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Chapter 12

Q. 12.18

Assume that all the { }^{206} Pb found in a given sample of uranium ore resulted from decay of { }^{238} U and that the ratio of ^{206} Pb / ^{238} U is 0.60. How old is the ore?

Strategy Let N_{0} be the original number of { }^{238} U nuclei that existed. The { }^{238} U nuclei eventually decay to { }^{206} Pb, and the longest time in the radioactive decay chain { }^{238} U \rightarrow{ }^{206} Pb is the half-life of { }^{238} U , t_{1 / 2}=4.47 \times 10^{9} y. The numbers of nuclei for { }^{238} U \text { and }{ }^{206} Pb are then

\begin{aligned}N\left({ }^{238} U \right) &=N_{0} e^{-\lambda t} \\N\left({ }^{206} Pb \right) &=N_{0}-N\left({ }^{238} U \right)=N_{0}\left(1-e^{-\lambda t}\right)\end{aligned}

The abundance ratio is

R^{\prime}=\frac{N\left({ }^{206} Pb \right)}{N\left({ }^{238} U \right)}=\frac{1-e^{-\lambda t}}{e^{-\lambda t}}=e^{\lambda t}-1 (12.50)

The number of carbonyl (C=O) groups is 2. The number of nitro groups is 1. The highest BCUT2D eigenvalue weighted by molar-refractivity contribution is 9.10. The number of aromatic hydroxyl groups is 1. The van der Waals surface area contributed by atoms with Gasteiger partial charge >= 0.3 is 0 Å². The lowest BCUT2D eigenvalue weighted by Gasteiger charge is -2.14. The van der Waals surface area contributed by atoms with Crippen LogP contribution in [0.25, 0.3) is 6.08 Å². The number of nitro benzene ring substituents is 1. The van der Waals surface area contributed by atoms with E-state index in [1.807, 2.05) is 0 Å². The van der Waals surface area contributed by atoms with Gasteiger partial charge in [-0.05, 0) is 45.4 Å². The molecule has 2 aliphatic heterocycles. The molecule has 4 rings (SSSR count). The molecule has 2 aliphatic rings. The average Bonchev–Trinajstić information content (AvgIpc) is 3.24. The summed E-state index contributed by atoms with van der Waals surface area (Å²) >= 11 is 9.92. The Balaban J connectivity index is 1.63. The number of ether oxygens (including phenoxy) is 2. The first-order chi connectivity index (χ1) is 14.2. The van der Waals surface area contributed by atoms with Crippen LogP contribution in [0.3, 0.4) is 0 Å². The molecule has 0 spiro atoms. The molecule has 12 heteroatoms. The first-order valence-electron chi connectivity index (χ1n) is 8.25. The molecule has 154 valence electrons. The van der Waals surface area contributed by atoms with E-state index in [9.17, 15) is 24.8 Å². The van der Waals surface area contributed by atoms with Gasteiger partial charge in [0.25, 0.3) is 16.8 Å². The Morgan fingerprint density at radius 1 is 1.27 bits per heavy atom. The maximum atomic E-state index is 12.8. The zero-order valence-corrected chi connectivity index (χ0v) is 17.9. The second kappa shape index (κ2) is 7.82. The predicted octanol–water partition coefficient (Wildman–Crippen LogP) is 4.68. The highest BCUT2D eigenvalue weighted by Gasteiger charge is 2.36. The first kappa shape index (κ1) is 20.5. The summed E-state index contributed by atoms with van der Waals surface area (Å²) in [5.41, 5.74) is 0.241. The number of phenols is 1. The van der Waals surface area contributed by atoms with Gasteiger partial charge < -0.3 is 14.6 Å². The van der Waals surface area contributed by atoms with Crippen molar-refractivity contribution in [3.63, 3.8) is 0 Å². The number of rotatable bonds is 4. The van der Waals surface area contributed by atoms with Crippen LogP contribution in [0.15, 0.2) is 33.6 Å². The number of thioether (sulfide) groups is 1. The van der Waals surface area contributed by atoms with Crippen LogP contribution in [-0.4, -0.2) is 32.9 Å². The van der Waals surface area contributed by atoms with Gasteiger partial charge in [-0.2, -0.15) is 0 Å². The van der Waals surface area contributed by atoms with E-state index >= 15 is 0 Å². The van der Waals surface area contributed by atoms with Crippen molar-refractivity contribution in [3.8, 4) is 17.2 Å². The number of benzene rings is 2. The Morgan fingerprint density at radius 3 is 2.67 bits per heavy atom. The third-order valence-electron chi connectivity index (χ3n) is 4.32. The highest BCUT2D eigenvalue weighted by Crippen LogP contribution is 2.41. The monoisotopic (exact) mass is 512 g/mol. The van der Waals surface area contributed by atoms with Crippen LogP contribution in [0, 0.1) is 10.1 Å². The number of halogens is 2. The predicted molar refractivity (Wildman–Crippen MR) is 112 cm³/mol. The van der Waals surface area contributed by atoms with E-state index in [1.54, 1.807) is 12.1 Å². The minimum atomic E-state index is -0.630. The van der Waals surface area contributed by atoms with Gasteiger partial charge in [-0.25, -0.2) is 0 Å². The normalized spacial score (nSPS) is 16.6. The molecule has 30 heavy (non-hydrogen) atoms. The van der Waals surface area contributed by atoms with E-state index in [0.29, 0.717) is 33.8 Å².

We can solve Equation (12.50) for t, because we know experimentally the ratio R^{\prime} \text { and the decay constant } \lambda \text { for }{ }^{238} U.

Step-by-Step

Verified Solution

The result for t from Equation (12.50) is

 

\begin{aligned}t &=\frac{1}{\lambda} \ln \left(R^{\prime}+1\right)=\frac{t_{1 / 2}}{\ln (2)} \ln \left(R^{\prime}+1\right) \\&=\frac{4.47 \times 10^{9} y }{\ln (2)} \ln (1.60)=3.0 \times 10^{9} y\end{aligned}

 

The sample of uranium ore is about 3 billion years old.